Do Saunas and High Temps Kill Coronavirus?

APRIL 1, 2020 -- The YouTube video seems authoritative enough. A man identified as Dr Dan Lee Dimke presents what he describes as the Achilles heel of the coronavirus -- exposure to high temperatures. Citing scientific studies, he claims that ending the virus is "remarkably easy" and only requires a few days of 20-minute sessions in a sauna. No sauna? No problem. Simply spray water onto your face and aim the hot air from a blow dryer up your nose for 5 minutes twice a day.

If Anatoliy Gruzd, PhD, has his way, such bogus videos will soon find themselves on the electronic trash heap, and, thanks to nearly half a million dollars in funding from Canada's federal government, he may just get his wish. He and colleagues are tackling this misinformation issue head-on to stop what they call the COVID-19 "infodemic."

The federal grant money Gruzd and colleagues received is part of a larger COVID-19 research initiative by the Canadian Institutes of Health Research (CIHR) that, to date, has issued 96 grants for a total investment of $52.6 million.

"We've been working in the area of misinformation and social media for a number of years now. When we saw the call for proposals for the CIHR COVID-19 Rapid Response program back in February, we thought that it would be a good fit and a great opportunity to apply some of our tools and techniques previously developed to study political misinformation to track the spread of COVID-19 related misinformation in social media," Gruzd told Medscape Medical News.

There are two primary goals to the study, said Gruzd, Canada Research Chair of Social Media Data Stewardship at Ryerson University in Toronto.

"First, we want to contract the spread of misinformation and rumors related to coronavirus on social media sites. In doing so, we want to understand the pattern of information spread so we can develop mitigation strategies to prevent it from happening in the future."

Second, for public health groups, Gruzd said he and his colleagues are "trying to understand what makes certain messages more successful than others. Why does a post from a public health agency about coronavirus get a couple of hundred views while similar videos on YouTube and TikTok get millions? We'd like to help them use techniques to make sure their content is viewed by as many people as possible."

The study, Inoculating Against an Infodemic: Microlearning Interventions to Address CoV Misinformation, is a collaboration between Ryerson University and Royal Roads University in Victoria, British Columbia, Canada.

Come for the Misinformation, Stay for the Facts

One of the key elements of the initiative is a website --

With the tagline, "Come for the misinformation, stay for the facts," the site offers a real-time information dashboard to help users track the veracity of current coronavirus claims.

The Internet is currently rife with all types of COVID-19 misinformation ? some of it well intentioned, some of it insidious, said Gruzd. On the well-intentioned side, people often post or share information regarding potential remedies or preventive measures they believe will kill the virus or curb its spread.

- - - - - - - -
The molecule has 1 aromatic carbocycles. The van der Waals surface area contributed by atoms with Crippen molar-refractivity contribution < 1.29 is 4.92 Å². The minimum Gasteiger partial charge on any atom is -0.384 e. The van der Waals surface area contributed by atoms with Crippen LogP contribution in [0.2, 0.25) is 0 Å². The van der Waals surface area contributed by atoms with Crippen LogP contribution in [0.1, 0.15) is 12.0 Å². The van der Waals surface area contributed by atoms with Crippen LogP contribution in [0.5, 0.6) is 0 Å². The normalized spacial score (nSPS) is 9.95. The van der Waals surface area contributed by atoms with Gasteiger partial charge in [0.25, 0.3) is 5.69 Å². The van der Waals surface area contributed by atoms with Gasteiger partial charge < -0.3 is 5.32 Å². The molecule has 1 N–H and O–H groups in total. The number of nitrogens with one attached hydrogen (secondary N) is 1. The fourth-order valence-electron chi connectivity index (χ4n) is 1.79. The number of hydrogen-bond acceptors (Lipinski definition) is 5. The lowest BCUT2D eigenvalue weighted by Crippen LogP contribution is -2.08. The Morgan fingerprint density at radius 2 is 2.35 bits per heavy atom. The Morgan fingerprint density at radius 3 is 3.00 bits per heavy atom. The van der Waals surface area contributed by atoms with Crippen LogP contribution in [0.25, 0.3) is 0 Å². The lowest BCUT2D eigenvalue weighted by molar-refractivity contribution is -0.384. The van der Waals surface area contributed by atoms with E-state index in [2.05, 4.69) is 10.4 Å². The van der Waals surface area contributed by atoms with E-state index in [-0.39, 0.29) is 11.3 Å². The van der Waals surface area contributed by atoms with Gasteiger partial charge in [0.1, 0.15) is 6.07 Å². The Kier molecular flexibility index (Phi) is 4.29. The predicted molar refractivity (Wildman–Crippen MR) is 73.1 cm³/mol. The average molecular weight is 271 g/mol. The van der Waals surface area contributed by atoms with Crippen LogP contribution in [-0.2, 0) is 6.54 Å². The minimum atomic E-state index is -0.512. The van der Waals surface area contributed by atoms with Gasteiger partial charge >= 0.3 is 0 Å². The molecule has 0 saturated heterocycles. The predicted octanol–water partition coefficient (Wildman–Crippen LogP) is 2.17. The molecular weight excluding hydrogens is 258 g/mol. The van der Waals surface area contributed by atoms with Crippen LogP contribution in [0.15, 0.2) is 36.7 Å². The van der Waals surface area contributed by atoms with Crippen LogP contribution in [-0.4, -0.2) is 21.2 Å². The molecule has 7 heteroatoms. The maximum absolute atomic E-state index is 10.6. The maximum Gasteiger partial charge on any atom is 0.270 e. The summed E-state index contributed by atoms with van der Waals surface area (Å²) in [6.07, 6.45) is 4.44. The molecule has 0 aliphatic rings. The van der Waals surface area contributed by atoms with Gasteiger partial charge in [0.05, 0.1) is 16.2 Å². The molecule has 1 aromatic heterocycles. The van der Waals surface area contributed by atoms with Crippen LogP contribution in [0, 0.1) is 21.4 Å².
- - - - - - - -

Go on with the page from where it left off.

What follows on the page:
Conspiracy theories regarding COVID-19 are also rampant.

Individuals who ascribe to such theories speculate about the origin of the virus, often attributing it to foreign entities who want to spread fear in an effort to destabilize a target country. "None of this is true, either," said Grudz

There is also much more insidious content from individuals and organizations that seek to profit from the pandemic. Such disinformation can take many forms, including the collection of personal information via bogus emails and websites. These data can then be sold on the black market or used directly to do things such as apply for credit cards or loans.

"We've also seen mobile apps claiming to track coronavirus that turn out to be ransomware and lock a person's phone until they pay to unlock it," said Gruzd.

For unscrupulous individuals seeking to profit from the outbreak, the motivation is clear. Many others are motivated by a desire to help, though what they do doesn't improve the situation, and the way such messages spread is much like the virus itself, he noted.

Practice "Information Hygiene"

"Misinformation can take different forms," Gruzd said. People may receive a message from a friend and pass it on without thinking it could put someone at risk of contracting the virus. "Or it can start as a tweet, then become an Instagram post and then a meme that can be integrated into the mainstream media. So it can really take on a life of its own."

By developing a greater understanding of these types of viral patterns, the researchers hope to develop strategies to combat misinformation. Gruzd noted that just as individuals should be practicing strict personal hygiene during the outbreak, they should also practice what he describes as "information hygiene" and only get COVID-19 information from credible sources.

"People are told to spend enough time washing their hands. They should also be spending time checking the source of information before they share something," Gruzd said.

With this in mind, it's important for individuals to develop a cadre of trusted information sources. The website has a page of many Canadian resources. Gruzd noted that the World Health Organization also has a number of information channels that individuals can follow.